In addition to the coloring agent and the aforementioned compound, water and an organic solvent, which are generally used in the known inks, may also be used to obtain the ink according to the present invention. Examples of the suitable organic solvent include: an alkyl alcohol having 1 to 5 carbons, such as methyl alcohol, ethyl alcohol, n-propyl alcohol, isopropyl alcohol, n-butyl alcohol, sec-butyl alcohol, tert-butyl alcohol, isobutyl alcohol or n-pentanol; a halogenated derivative of any of these compounds; an amide, such as dimethyl formamide; a ketone or a ketoalcohol, such as acetone or diacetone alcohol; an ether, such as tetrahydrofuran or dioxane; an addition polymer of oxyethylene or oxypropylene, such as diethylene glycol, triethylene glycol, tetraethylene glycol, dipropylene glycol, tripropylene glycol, polyethylene glycol or polypropylene glycol; an alkylene glycol whose alkylene group includes 2 to 6 carbon atoms, such as ethylene glycol, propylene glycol, trimethylene glycol, butylene glycol, 1,2,6-hexanetriol or hexylene glycol; thiodiglycol; glycerine; a lower alkyl ether of a polyhydric alcohol, such as ethyleneglycol monomethyl (or ethyl) ether, diethyleneglycol monomethyl (or ethyl) ether or triethyleneglycol monomethyl (or ethyl) ether; a lower dialkyl ether of a polyhydric alcohol, such as triethyleneglycol dimethyl (or ethyl) ether or tetraethyleneglycol dimethyl (or ethyl) ether; sulforan, N-methyl-2-pyrolidone, 2-pyrolidone, 1,3-dimethyl-2-imidazolidinone.
The proportion of the above-described water-soluble organic solvent is 2 to 50 wt. %, more preferably, 2 to 30 wt. %, based on the total weight of the ink.
Although the liquid carrier medium may be used solely or in the form of a mixture, a liquid carrier medium which comprises water and at least one type of organic solvent is preferred. At least one type of water-soluble high-boiling point organic solvent is used as the at least one type of organic solvent. Examples of the water-soluble high-boiling point organic solvent include polyhydric alcohol, such as diethylene glycol, triethylene glycol, glycerine, 1,2,6-hexanetriol or thiodiglycol; and 2-pyrolidone
Examples of coloring agent that can be added to the ink according to the present invention include a direct dye, an acid dye, a food color, a basic dye, a reactive dye, a disperse dye, a vat dye, a soluble vat dye, a reactive disperse dye, an oil dye and various types of pigments. Among these examples, a water-soluble dye is desired from the viewpoint of the performance of the ink.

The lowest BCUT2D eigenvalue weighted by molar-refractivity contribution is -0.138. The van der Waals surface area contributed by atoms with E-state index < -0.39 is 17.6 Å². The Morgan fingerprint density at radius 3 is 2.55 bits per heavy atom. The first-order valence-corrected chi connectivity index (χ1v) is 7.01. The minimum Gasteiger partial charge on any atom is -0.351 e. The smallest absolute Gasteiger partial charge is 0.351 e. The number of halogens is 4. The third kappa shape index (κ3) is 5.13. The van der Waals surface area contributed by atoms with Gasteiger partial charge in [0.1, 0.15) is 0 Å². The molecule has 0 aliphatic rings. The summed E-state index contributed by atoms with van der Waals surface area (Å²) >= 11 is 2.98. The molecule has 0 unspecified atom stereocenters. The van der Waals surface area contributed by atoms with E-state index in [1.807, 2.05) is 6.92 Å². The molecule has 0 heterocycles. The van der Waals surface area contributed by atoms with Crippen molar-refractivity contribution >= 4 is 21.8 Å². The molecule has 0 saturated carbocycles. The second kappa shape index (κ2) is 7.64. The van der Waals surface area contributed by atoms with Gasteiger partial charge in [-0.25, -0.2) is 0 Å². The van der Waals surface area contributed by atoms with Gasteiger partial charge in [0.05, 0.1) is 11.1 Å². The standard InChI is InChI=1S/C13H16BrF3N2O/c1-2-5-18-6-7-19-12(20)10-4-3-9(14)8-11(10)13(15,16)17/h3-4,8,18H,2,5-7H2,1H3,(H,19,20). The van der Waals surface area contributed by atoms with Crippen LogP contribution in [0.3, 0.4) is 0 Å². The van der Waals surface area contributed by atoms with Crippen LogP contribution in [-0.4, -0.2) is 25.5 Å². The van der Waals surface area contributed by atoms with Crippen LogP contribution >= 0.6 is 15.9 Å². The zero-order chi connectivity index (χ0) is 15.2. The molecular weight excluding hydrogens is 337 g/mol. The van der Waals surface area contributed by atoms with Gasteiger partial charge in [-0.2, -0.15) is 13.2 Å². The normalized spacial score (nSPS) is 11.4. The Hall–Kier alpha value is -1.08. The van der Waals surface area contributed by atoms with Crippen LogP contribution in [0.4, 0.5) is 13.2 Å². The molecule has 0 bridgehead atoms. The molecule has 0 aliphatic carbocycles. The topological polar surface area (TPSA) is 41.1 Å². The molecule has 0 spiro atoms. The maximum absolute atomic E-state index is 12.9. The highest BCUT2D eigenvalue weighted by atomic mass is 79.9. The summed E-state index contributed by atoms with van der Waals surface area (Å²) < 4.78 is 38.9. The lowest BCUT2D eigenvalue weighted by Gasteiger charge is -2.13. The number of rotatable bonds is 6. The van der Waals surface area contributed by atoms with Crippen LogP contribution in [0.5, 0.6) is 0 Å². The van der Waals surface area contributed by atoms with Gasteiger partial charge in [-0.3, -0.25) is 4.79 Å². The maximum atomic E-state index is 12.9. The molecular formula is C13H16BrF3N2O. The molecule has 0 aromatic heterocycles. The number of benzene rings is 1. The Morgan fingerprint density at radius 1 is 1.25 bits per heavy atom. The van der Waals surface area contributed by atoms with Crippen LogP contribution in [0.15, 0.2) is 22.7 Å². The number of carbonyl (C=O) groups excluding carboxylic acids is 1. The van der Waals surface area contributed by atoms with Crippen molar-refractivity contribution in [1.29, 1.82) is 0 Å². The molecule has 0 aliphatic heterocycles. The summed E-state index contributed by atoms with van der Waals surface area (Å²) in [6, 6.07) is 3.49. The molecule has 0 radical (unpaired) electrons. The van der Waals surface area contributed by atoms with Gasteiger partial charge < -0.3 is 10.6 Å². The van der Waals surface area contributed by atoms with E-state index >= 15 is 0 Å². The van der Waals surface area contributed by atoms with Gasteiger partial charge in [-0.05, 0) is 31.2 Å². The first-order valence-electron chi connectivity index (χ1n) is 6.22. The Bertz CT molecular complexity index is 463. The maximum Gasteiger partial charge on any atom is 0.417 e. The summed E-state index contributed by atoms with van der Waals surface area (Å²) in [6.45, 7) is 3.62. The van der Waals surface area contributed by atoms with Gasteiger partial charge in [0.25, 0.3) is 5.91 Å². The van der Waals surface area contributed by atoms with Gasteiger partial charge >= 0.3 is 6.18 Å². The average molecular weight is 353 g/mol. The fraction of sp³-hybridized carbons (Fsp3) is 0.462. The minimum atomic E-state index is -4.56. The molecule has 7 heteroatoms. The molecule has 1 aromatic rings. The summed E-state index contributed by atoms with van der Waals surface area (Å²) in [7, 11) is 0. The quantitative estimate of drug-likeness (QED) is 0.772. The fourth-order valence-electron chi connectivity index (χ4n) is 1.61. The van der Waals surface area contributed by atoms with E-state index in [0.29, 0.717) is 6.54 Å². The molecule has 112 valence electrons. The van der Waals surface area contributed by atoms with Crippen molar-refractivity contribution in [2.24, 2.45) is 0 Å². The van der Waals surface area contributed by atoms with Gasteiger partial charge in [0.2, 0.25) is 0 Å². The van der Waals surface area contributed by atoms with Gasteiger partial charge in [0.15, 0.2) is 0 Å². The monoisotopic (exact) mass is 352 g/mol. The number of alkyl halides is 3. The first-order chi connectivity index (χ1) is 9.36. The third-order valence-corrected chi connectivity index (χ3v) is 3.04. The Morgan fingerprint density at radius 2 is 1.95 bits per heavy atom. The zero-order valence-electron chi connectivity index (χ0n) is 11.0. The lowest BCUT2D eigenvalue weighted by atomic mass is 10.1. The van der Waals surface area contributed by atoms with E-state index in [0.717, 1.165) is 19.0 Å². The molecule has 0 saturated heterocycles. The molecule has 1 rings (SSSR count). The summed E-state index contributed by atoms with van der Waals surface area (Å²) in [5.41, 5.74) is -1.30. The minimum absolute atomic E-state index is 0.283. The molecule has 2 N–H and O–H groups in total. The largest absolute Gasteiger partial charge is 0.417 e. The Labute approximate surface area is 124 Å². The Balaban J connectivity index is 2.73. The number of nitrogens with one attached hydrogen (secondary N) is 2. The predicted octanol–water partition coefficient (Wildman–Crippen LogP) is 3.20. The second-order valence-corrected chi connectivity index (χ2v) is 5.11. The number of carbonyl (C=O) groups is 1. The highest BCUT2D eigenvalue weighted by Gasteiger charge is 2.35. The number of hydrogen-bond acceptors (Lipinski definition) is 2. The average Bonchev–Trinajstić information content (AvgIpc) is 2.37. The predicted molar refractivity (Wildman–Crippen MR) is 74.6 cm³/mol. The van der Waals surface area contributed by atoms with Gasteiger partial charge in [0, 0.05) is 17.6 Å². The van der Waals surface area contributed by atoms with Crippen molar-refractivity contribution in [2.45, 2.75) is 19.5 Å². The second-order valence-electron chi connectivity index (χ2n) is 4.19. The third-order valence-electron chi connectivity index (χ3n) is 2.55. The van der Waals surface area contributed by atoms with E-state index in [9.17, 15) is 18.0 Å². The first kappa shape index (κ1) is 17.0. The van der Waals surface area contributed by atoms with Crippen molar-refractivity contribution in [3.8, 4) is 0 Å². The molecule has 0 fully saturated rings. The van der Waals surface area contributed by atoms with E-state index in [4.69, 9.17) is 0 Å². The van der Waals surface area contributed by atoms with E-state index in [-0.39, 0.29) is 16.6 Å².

Although the preferred weight proportion of the coloring agent changes in accordance with the types of the components of the liquid carrier medium and the characteristics required of the ink, it is in general about 0.2 to 20 wt. %, with a more preferred weight being between 0.5 to 10 wt. %, and with the most preferred one being between 1 to 5 wt. %, based on the total weight of the ink.
In addition to the above-described components, various types of dispersants, surface active agents, viscosity adjusting agents, surface-tension adjusting agents or fluorescent brighters may also be added to the ink according to the present invention so long as addition thereof does not hinder accomplishment of the objects of the present invention.
Examples of such additives include: a viscosity adjuster, such as polyvinyl alcohol, a cellulose or a water-soluble resin; a cation, anion or nonionic type surface active agent; a surface-tension adjuster, such as diethanolamine or triethanolamine; a pH-adjuster which employs a buffering agent; and a mildew-proofing agent.
In order to prepare an ink thai can be used in the ink jet recording method of the type in which the ink is electrically charged, a specific resistance adjuster of an inorganic salt, such as lithium chloride, ammonium chloride or sodium chloride, is added. The ink according to the present invention is particularly suitable for use in the ink jet recording method of the type in which an ink is ejected as a consequence of bubbling of the ink which is conducted using heat energy. The ink according to the present invention ensures stable ejection and does not generate satellite dots when it is used in the above-described type of ink jet recording method. In that case, adjustment of the thermal properties (specific heat, coefficient of thermal expansion, coefficient of thermal conductivity and so on) of the ink may be conducted.
In order to solve the problems involving ink runs on a sheet of plain paper, drying of the recorded matter, and penetration of the ink, and in order to obtain excellent matching to the recording head, the surface tension of the ink according to the present invention is adjusted to 30 to 68 dyne/cm at 25° C., and the viscosity is adjusted to 15 cP or less, preferably, to 10 cP or less, and more preferably, to 5 cP or less.
To prepare an ink which has the above-described properties and to solve the problends which occur when recording is conducted on the sheets of plain paper, the proportion of the water contents in the ink is set between 50 wt. % and 95 wt. %, more preferably, between 60 wt. % and 95 wt. %.